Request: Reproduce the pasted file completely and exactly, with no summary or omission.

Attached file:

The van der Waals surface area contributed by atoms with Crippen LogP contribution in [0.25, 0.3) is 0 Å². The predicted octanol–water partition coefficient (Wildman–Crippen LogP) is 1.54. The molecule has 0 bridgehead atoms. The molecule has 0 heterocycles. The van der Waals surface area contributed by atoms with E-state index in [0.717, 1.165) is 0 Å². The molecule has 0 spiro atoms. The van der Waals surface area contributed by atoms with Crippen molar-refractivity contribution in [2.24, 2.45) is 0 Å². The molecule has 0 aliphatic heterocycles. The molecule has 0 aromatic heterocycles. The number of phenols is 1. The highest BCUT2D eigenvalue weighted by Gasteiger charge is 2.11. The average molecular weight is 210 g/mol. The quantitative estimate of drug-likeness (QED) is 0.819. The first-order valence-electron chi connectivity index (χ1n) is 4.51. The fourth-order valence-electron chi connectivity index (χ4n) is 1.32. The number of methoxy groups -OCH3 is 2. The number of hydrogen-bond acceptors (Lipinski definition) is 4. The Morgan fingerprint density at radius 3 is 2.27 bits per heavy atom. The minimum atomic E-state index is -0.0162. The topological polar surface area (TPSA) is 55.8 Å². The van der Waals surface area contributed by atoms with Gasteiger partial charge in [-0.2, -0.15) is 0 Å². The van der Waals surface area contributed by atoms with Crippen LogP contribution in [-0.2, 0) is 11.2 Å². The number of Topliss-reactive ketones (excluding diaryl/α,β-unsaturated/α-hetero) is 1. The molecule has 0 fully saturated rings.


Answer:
The van der Waals surface area contributed by atoms with Crippen LogP contribution in [0.25, 0.3) is 0 Å². The predicted octanol–water partition coefficient (Wildman–Crippen LogP) is 1.54. The molecule has 0 bridgehead atoms. The molecule has 0 heterocycles. The van der Waals surface area contributed by atoms with E-state index in [0.717, 1.165) is 0 Å². The molecule has 0 spiro atoms. The van der Waals surface area contributed by atoms with Crippen molar-refractivity contribution in [2.24, 2.45) is 0 Å². The molecule has 0 aliphatic heterocycles. The molecule has 0 aromatic heterocycles. The number of phenols is 1. The highest BCUT2D eigenvalue weighted by Gasteiger charge is 2.11. The average molecular weight is 210 g/mol. The quantitative estimate of drug-likeness (QED) is 0.819. The first-order valence-electron chi connectivity index (χ1n) is 4.51. The fourth-order valence-electron chi connectivity index (χ4n) is 1.32. The number of methoxy groups -OCH3 is 2. The number of hydrogen-bond acceptors (Lipinski definition) is 4. The Morgan fingerprint density at radius 3 is 2.27 bits per heavy atom. The minimum atomic E-state index is -0.0162. The topological polar surface area (TPSA) is 55.8 Å². The van der Waals surface area contributed by atoms with Gasteiger partial charge in [-0.2, -0.15) is 0 Å². The van der Waals surface area contributed by atoms with Crippen LogP contribution in [-0.2, 0) is 11.2 Å². The number of Topliss-reactive ketones (excluding diaryl/α,β-unsaturated/α-hetero) is 1. The molecule has 0 fully saturated rings.